How you use your journal is up to you. You may simply want to write about your day, use your journal as a place to keep a list of moments that brought you joy, or even construct a gratitude list. There are also recovery-specific journals available that include inspirational quotes and reminders to help you on your path. These journals may provide various prompts or inspirational stories to aid your recovery journey.

Suggested Reading: Journaling for Mental Health

Support System

Create a Support System

Substance use disorder can be extremely isolating. In the depths of substance use, you may have cut yourself off from friends and family, or they may have distanced themselves from you. However, when you choose recovery, you must not only rebuild the positive relationships damaged by SUD but also end relationships with people who could be a potential trigger.

Developing a healthy support network is vital to recovery. Surrounding yourself with people who support your decision to be sober and building connections with others who are choosing to live life without drugs or alcohol is an essential way to ensure you have the support you need when triggers occur. While you don’t necessarily need to cut yourself off from friends and family who aren’t sober, the less you are put in tempting situations, the better chance you have of staying in recovery. Like-minded individuals will want to participate in activities that are healthy for you both.

It’s also important to construct your support network of people you know you can be honest with. These people can help keep you accountable, encourage your recovery, and share their experiences as well. Surrounding yourself with positive, honest people helps to minimize the triggers you may face and gives you the security that when triggers do occur, there’s someone you can turn to.


Consider Therapy

Therapy is an essential step to learning to identify and manage your triggers. A therapist can help you identify triggers and walk you through various methods that can help you overcome those triggers. Practices like cognitive behavioral therapy, for example, enable you to rebuild the brain pathways and negative thoughts that lead from triggers to unhealthy responses.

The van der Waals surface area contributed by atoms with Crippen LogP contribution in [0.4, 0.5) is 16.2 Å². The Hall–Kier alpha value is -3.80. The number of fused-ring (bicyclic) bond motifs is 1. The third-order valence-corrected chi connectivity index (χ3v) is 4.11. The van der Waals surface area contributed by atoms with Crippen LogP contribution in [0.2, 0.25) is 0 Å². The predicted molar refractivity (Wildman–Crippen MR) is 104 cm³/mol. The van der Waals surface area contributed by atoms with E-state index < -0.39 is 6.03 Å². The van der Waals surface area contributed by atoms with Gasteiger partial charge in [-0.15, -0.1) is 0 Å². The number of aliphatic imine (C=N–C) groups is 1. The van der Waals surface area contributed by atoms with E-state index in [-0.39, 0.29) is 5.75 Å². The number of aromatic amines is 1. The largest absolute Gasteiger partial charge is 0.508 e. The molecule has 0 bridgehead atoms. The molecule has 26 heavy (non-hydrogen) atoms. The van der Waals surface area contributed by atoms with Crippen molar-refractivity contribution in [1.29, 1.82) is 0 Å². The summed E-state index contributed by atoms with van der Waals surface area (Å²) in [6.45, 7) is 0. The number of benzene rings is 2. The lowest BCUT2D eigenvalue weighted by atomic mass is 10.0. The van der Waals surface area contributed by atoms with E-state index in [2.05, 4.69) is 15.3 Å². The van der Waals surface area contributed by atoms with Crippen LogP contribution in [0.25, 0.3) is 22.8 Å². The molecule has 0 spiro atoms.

Whether individual, group, or family therapy, you’ll have a safe space for an honest exploration of what you are thinking and feeling. Family sessions are a fantastic way to rebuild relationships and learn to be supportive of one another when triggers arise. Group therapy can provide an important reminder that you are not alone on your path to recovery – there are others who are experiencing the same triggers, and all can benefit from sharing coping techniques.

Suggested Reading: The Benefits of Art Therapy



Exercise can serve as a healthy outlet for the emotions that often arise from cravings and other triggers. Working out can also add structure to your day, giving you something to look forward to. In addition, exercise can help your body begin recovering from the negative physical effects of prolonged substance use. Exercise is a great way to practice focusing on the task at hand, and you’ll feel good for hours afterward.

There is no form of exercise superior to another when it comes to developing a healthy coping mechanism. Whether you like biking, dancing, hiking, yoga, Pilates, or anything in between, what matters most is the effort and consistency you put into it. We suggest participating in group workouts so you can begin forming positive social connections.